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Quick Tip: Styling Scrollbars to Match Your UI Design

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Read Time: 8 mins

This tip will guide you in improving the look and feel of scrollbars to match your UI design. We'll take a look at what WebKit browsers offer us in terms of CSS, plus we'll use a jQuery fallback to cater for other browsers.

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Quick Note About Browsers

When we refer to Webkit-based browsers we're essentially talking about Apple Safari and Google Chrome. Together they currently hold more than 40% of the overall desktop browser market. For tablets, Apple's iPad will always use Webkit no matter which company's browser is used. Google also added Chrome to its Android OS and Chromebooks are of course based on Google Chrome.

Looking at these figures there should be a very bright future for scrollbar styling!

Step 1: A Simple Page With Scrollbars

Before we can begin with the actual topic of styling scrollbars with CSS, we need a functional demo; a page with scrollbars. Scrollbars can be seen if:

  • Contents are larger than the visible window area (a scrollbar will appear on the right).
  • A textarea contains enough text so that scrollbars appear.
  • An iframe is used to display a different page.
  • A div or any other block element has its overflow property set.

For the sake of this demo we'll go with the last option. Here is my initial markup:

It's just a div with plenty of dummy content. And here is the initial CSS, which sets some fixed dimensions and triggers both horizontal and vertical scrollbars:

You should be able to see something similar to this:

Step 2: Starting With Webkit Browsers

Sometime back (several years) CSS Pseudo Elements were introduced in Webkit browsers to target scrollbars, presenting the opportunity to style your page according to your theme.

Let's style something, using the -webkit- prefix and webkit's custom scrollbar properties. Keep in mind that I'm sticking to just the basic CSS properties for ease of understanding, with explanation in comments.

When this pseudo element is present, WebKit will turn off its built-in scrollbar rendering and just use the information provided in CSS. - Surfin' Safari

And now for some of the other pseudo-elements:

After adding this CSS you should be able to see the following effect (again, just Webkit browsers).

Guess what? Internet Explorer Has its Own Scrollbar Styling!

That's right - in fact IE was the first browser to ever support styling of scrollbars through CSS. This was back in the days of IE 5.5, but only the color can be changed.

These properties can still be used today; take a look at this single property on IE 9 for demonstration purposes:

See how it would look:

Step 3: Fallback for Non-Webkit Browsers

Enough about WebKit. Firefox, IE and Opera can also join in the fun. For them we have a very nice fallback approach in the form of jScrollPane. This jQuery plugin is developed by Kelvin Luck and it will be our saviour for the day.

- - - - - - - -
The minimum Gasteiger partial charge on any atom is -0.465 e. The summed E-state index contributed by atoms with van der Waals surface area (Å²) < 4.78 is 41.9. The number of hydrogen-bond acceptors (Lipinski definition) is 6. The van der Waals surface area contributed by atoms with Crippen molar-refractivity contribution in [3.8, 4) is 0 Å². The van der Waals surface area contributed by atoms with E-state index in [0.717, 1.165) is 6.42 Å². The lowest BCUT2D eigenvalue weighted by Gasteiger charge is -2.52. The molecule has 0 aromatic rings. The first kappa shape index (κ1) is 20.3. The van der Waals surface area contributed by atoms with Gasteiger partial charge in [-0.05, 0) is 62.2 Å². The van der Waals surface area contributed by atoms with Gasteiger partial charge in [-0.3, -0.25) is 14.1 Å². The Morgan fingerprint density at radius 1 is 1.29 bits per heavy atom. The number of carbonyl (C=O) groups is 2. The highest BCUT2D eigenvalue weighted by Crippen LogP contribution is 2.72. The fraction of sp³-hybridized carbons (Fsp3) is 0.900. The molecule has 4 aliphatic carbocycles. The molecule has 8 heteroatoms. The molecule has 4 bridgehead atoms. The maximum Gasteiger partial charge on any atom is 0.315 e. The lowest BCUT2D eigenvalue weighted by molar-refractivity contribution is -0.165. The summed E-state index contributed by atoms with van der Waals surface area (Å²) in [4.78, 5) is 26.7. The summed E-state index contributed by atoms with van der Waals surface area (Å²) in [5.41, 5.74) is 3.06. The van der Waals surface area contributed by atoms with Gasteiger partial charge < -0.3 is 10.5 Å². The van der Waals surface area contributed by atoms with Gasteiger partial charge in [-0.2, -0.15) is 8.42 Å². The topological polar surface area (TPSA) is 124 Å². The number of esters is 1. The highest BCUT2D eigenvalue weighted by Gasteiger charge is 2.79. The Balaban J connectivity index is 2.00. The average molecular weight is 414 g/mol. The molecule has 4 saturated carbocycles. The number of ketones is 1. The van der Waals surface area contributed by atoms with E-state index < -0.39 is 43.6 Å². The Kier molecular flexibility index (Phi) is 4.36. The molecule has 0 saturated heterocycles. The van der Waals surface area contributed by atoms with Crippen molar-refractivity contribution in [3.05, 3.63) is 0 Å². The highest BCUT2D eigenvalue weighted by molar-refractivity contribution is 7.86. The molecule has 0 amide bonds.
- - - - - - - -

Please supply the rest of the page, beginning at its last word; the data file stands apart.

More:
Kelvin's website has lots of good examples, but for basic use all we need to do is download jQuery and the jScrollPane files and implement them in the following way:

Just for the purpose of matching our theme, let's open jquery.jscrollpane.css and edit the following lines with our color values (for performance improvements you may want to place all the styles within your own files):

Here is a screenshot of what you will see in Firefox:


Web Apps like Gmail and Google+ (along with many other examples) have already embraced the idea and if this momentum continues, perhaps Firefox and IE will also provide their own solutions.

I hope you enjoyed this Quick Tip and I look forward to seeing what you do with scrollbars in your design work!

Further Resources

Customizable Scrollbars on Envato Market

If you're looking for a ready-made solution, Envato Market offers a selection of scrollbars that you can plug into your website to achieve a range of effects. Here's a look at some of them:

1. Lazybars - Themeable responsive scrollbar jQuery plugin

Lazybars is an easy to use, themeable scrollbar jQuery plugin. You can implement these scrollbars just by adding a class name to to any scrollable element on your website.

Make use of the themes that are bundled with Lazybars, or create your own with some simple CSS.

Lazybars - Themeable responsive scrollbar jQuery pluginLazybars - Themeable responsive scrollbar jQuery pluginLazybars - Themeable responsive scrollbar jQuery plugin
Lazybars - Themeable responsive scrollbar jQuery plugin

2. Fancy Scrollbar - WordPress

“Fancy Scrollbar – WordPress” is a plugin that can create a custom scrollbar on WordPress sites. It has a lot of customization options. You can customize color, effects, scroll delay, rail strip, and many more parameters.

Fancy Scrollbar - WordPressFancy Scrollbar - WordPressFancy Scrollbar - WordPress
Fancy Scrollbar - WordPress

3. DZS Scroller

DZS Scroller provides a scrollbar for your site which you can customize very easily via CSS if the three skins included are not enough. It also comes with enhanced functionality like scroll by hover or fade on mouse leave. And it works on iPhone/iPad.

DZS ScrollerDZS ScrollerDZS Scroller
DZS Scroller
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